New rule will change definition of Japanese wine

The National Tax Agency is preparing to establish a new rule that will require wine labelled as Japanese wine to be wholly produced in Japan using domestically harvested grapes.

The agency plans to finalize the new standard as early as this autumn and enforce it in two years after publicizing it.

Even though about 75 per cent of grapes or concentrated grape juice used to make Japanese wine are imported, such wine is considered to be domestically produced. Wineries that use only domestically harvested grapes welcome the new standard as they believe it will promote Japanese wines.

"The government's establishment of a fair rule, will enhance the credibility of Japanese wine," said Shigekazu Misawa, 66, president of Chuo Budoshu Co. (Grace Wine) in Koshu, Yamanashi Prefecture, at the company's vineyard in Hokuto in the prefecture.

Established in 1923, the winery has since been making wine with only domestically harvested grapes, with the exception of one brief period. It produces 200,000 bottles of wine annually and exports to Britain and 19 other countries. Some of the company's wines have won awards at international wine competitions. Misawa said: "Japanese wines are not well-known overseas. Although there are many problems to solve, establishing the standard is a great step to improve the situation."

In Bankan, a wine bar in Nakano Ward, Tokyo, about 300 kinds of Japanese wine are available. Hidero Yashiki, 36, the sommelier-cum-bar manager, said: "I expect that [establishment of the standard] will improve the value of our business."

Wine becoming more popular

According to the tax agency, the trading volume of domestic and imported wine in Japan was 365,000 kiloliters in fiscal 2013, up for the seventh consecutive year. The 2013 figure is the second largest on record following the 369,000 kiloliters traded in fiscal 1998, when a red wine boom occurred, a sign that wines are penetrating general households.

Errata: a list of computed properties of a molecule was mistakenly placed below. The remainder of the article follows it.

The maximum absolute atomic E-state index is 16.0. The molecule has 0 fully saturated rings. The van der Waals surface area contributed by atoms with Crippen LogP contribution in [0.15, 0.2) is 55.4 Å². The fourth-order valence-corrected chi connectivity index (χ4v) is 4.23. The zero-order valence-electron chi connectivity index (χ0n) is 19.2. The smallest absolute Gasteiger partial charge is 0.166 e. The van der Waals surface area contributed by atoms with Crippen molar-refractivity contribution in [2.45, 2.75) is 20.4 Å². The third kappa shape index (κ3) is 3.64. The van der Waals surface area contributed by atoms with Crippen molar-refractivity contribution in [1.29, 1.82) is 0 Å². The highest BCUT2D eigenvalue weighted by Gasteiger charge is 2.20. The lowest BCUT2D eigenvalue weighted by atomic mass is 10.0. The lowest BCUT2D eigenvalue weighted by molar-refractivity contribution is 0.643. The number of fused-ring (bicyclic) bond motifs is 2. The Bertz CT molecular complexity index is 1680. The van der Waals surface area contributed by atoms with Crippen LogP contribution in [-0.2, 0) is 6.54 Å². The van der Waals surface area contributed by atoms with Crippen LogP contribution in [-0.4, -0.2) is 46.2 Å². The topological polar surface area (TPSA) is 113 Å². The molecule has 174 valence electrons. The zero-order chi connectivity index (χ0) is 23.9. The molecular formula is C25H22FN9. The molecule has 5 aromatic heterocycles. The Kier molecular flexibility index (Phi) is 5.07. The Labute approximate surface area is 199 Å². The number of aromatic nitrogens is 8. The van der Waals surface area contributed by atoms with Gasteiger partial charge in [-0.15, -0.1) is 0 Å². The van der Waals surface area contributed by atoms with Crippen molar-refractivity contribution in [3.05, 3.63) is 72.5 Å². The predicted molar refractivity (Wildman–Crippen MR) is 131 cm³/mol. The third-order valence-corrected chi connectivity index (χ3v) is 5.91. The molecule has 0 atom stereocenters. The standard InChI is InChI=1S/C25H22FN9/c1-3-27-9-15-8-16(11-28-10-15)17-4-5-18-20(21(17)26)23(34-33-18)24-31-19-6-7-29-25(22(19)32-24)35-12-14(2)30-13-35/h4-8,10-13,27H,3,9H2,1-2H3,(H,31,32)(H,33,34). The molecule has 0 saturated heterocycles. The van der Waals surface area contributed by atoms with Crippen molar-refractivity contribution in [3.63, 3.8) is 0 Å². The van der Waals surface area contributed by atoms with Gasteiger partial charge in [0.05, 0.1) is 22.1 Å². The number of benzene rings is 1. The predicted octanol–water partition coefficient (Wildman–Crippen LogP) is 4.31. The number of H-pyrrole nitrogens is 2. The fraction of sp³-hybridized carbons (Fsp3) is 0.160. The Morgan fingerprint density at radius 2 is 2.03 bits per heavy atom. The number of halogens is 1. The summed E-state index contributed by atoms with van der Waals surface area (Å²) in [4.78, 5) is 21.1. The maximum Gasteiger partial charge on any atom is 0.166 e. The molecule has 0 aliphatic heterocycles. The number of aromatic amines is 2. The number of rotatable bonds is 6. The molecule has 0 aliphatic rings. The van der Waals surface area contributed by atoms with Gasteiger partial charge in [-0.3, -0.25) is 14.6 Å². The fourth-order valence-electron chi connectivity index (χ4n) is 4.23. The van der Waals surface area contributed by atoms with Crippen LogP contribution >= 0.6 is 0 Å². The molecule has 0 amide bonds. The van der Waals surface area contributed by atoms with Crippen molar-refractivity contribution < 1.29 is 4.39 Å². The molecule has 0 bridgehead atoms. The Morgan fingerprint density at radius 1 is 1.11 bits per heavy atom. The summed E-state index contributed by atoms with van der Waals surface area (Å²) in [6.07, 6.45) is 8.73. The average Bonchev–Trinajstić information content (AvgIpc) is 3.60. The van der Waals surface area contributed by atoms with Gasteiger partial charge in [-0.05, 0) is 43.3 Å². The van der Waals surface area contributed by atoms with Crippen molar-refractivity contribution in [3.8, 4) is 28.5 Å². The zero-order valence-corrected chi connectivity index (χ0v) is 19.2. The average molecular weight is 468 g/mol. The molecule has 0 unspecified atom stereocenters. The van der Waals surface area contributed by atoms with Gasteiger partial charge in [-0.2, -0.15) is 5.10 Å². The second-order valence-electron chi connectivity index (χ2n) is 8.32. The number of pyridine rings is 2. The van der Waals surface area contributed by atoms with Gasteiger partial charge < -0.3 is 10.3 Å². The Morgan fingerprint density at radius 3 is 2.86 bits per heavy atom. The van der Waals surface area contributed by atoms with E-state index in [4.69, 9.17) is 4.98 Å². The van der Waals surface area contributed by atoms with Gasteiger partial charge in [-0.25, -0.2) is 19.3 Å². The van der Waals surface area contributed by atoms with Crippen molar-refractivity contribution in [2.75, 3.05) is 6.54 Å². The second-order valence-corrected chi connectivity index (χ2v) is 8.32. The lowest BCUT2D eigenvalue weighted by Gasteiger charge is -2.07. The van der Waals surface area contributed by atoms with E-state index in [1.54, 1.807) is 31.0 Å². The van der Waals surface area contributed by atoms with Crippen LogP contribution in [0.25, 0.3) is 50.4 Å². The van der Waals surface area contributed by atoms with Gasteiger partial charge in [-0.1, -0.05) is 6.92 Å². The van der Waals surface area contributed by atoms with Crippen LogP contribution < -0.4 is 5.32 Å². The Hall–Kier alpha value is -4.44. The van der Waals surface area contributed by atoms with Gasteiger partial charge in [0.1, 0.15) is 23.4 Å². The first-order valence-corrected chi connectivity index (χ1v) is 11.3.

In Europe, where wine culture has a long history, laws require labels to show the varieties and production areas of grapes. In contrast, Japan's liquor tax law has no such stipulation.

Although the Japan Wineries Association and other groups have set up a guideline that suggests specifying on labels whether materials from overseas are used, it is not binding.

A National Tax Agency official said, "It [the new standard] will make it easier for consumers to distinguish these wines and also help winemakers promote their products overseas."

Problems in supply

But some wine producers have expressed concerns over the new rule.

A tax agency survey shows that between 30 per cent and 90 per cent of the materials for wines produced by midsize and major winemakers in Japan are imported in the form of grapes and concentrated grape juice among other things. It is believed that wineries import these materials partly to ensure a steady supply of wine to the domestic market.

An official in charge at a winemaker in northern Japan is worried about the new standard, saying, "I wonder if [the new standard] will mislead consumers into thinking that wines using materials from overseas are inferior to Japanese wines [wholly produced in Japan]."

Another problem is securing domestically harvested grapes when the production of Japanese wines increases. A winemaker in Yamanashi Prefecture said: "The production volume of grapes is declining as it is difficult for grape farmers to find successors. I wonder if they will be able to have a steady harvest, which is also heavily influenced by weather."

Possible loss of licences

Under the new standard, wines produced in Japan that use imported materials will have to specify "imported materials used" on the label on the front of the bottle.

If wine producers violate the rule, local tax office heads will instruct or order them to comply. Wineries that do not comply will face a penalty of up to 500,000 yen (S$5,800) under the liquor business associations law, and in the worst case, may lose their production licenses.

A grape's production area is an important element for evaluating wines. Under the new rule, 85 per cent of domestic grapes used in domestically produced wine must be harvested in the same area to designate that area on the label. Labels will also have to specify if the locations of the grape production area and winery differ.